Review: The Sisters Brothers

Brothers by blood, Sisters by name.

Eli and Charlie Sisters (John C. Reilly and Joaquin Phoenix) are hired assassins who are currently hunting down Hermann Kermit Warm. (Riz Ahmed) What was supposed to be an easy job turns harder when the man that was tasked with holding Warm until the Sisters Brothers got there, John Morris (Jake Gyllenhaal) decides he's going to help Warm instead. 

There's something about Westerns that just puts me to sleep. It's pretty telling that the only ones I like are the 3:10 to Yuma remake and Hell or High Water if we're really stretching it. But this one was pitched as a semi comedy and the four men cast are some of my favorite working actors right now.

Damn, this was long. This film has a run time of two hours and one minute and it felt like nearly three. There's two stories going on here, and one of those wraps up about halfway through the film (or at least that's how it felt) and I was sitting there going "wait...really? There's more?" The pacing is just horrendous.

The chemistry between Reilly and Phoenix is fantastic. I loved their banter even if the film was moving at a snails pace. Ahmed and Gyllenhaal played off each other well too but not to the level of our leads. There's not a lot of back story here, which is fine. The last thing this movie needed was an excuse for a longer run time but they make do with what they have.

I'm torn. Although it may sound like it, I didn't hate this movie. It's actually one of the better Westerns I've sat through. I just didn't love it. I imagine if you really like Westerns or don't have a strong aversion to them as I do, you'll probably really dig this. 

Recommended: No

Grade: C

Memorable Quote: "Whens the last time someone tried to kill us?" - Eli Sisters (John C. Reilly)

Review: The Hate U Give

Khalil lived.

Starr (Amandla Stenberg) has two versions of her self. Starr 1 lives in a poor neighborhood with her parents, Maverick and Lisa (Russell Hornsby and Regina Hall) and her two brothers, Seven, (Lamar Johnson) and Sekani (TJ Wright) Starr 2 attends a predominantly white private school where she, in her own words "gives no one a reason to call her ghetto." One night at a party, she ends up being the lone witness to the fatal shooting of her friend, Khalil (Algee Smith) after a white police officer pulls them over and mistake his hair brush for a weapon. Now Starr is torn between these two versions. Keeping her head down, and not bringing any heat on her loved ones, or speaking up for her friend who can no longer speak for himself.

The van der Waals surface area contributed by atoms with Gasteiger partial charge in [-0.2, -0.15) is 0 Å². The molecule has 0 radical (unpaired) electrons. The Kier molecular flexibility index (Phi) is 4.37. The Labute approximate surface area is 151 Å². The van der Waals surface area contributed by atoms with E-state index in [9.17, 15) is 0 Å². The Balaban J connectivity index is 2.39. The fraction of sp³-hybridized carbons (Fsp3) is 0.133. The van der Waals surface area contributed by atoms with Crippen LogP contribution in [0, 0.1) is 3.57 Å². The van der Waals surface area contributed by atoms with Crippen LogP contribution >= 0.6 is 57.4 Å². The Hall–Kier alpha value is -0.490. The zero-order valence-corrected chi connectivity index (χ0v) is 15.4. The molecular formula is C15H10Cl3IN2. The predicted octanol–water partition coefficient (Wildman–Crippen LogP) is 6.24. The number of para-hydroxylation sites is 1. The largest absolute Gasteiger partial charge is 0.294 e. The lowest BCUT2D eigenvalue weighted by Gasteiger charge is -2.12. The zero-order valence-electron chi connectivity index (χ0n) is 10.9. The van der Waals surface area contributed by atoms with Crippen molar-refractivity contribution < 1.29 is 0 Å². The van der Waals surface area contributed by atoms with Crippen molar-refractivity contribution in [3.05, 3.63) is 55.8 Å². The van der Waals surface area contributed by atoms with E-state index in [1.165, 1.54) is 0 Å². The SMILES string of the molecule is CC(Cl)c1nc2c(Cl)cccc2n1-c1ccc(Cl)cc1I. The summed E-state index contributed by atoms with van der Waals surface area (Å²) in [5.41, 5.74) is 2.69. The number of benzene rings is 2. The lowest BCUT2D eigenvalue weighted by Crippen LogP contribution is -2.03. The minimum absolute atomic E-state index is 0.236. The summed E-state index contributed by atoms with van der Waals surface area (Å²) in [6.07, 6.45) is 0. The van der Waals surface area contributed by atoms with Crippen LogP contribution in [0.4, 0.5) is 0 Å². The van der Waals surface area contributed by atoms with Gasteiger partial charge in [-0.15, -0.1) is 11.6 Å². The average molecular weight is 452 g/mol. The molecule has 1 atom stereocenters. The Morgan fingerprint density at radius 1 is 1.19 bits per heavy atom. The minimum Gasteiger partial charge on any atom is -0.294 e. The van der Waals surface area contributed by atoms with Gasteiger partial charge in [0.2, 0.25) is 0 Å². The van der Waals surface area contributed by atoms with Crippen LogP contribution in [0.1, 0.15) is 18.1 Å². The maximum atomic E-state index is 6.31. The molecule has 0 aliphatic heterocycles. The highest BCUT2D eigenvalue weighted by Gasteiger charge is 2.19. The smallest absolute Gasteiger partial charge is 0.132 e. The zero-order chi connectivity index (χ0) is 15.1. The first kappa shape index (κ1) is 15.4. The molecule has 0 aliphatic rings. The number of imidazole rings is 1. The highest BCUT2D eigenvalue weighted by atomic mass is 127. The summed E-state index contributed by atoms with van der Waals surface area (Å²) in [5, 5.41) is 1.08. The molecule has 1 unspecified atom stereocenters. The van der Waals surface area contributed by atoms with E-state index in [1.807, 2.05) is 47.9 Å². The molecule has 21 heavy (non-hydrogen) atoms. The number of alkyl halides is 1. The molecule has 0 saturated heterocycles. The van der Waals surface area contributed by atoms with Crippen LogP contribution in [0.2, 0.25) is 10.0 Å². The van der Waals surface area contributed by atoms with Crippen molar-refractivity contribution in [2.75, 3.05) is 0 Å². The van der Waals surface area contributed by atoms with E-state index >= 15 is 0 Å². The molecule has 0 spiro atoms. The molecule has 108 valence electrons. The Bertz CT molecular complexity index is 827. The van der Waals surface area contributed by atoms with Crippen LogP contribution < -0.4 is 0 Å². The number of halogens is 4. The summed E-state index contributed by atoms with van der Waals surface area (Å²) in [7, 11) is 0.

I haven't read the popular YA novel on which this is based, so I can't compare how well it was adapted, but director George Tillman Jr. did make an excellent film here. In a world where an alarming amount of people still don't understand what Black Lives Matter is about, I hope they watch this. The Hate U Give isn't here to sugar coat anything, although it does fall victim to having some supporting players come off as caricatures.

And that's another depressing part. I want to write off Starr's ignorant white classmate, Hailey as a caricature, but there are girls everywhere just like her. Just like there are cops who make the same excuses Starr's policeman Uncle does.

I cried over Amandla Stenberg as Rue in the Hunger Games, and now she made me cry five more times in this movie alone. She's wonderful and she carries this film with such grace. She masters flipping back and forth into her versions, her smile is infectious during the scenes where we get to see Starr happy and you can feel hear rage and fear when she's finally had enough. Russell Hornsby also gives a great performance as her father. A man that wants to do right by his kids and make sure they don't fall into the same drug dealing life he did. I loved Starr's entire family. She at one point refers to her parents as her OTP and I don't blame her. I love seeing a dynamic like that. 

I think The Hate U Give may have an uphill battle at the box office. (Though my theater was full) Plenty of ignorant movie goers are going to write this off as a cop hating movie and I truly hope they don't. I hope they see it and listen. Listen and understand.

Recommended: Yes

Grade: A-

Memorable Quote: "You're the worst person to watch Harry Potter with; you say it's about gang theory." - Starr (Amandla Stenberg)

Review: First Man

One small step.

First Man follows astronaut Neil Armstrong (Ryan Gosling) as prepares for his life changing mission of being the first man to walk on the moon. We see his work life with several colleagues/friends and his home life with wife Janet.(Claire Foy) The film follows him between 1961-1969.

I had really low expectations. Despite adoring director Damien Chazelle's Whiplash and La La Land, it wasn't until everyone started raving about Claire Foy that I even considered seeing this. 

In terms of story, it really surprised me. First Man is a very interesting film that takes space travel and what NASA did very, very seriously. They don't sugar coat a thing. They show the dangers of space travel, one could argue that this film as a whole is more about how you deal with death than anything else. It also manages to put you on the edge of your seat even though you know the outcome. I always appreciate when a film based on a true story can do that. But there is one thing that's working against this movie...

It's director Damien Chazelle.

The way he shot this film is atrocious. And it's 100% on him, cinematographer Linus Sandgren hasn't abused this technique before. The majority of this film is shot up close. He was like Tom Hooper shooting Les Miserables on steroids. Had it not been for a few sequences beautifully blended with music, I never would've guessed Chazelle was behind this. It was awful. I don't even buy the excuse of the director wanting you to feel like you're there. No one gets this close to people on a day to day basis. I was sitting in the last row of the theater and I wished I could've stood back further. The best shots of the film are when they do take a step back, but that happens a total of three or four times.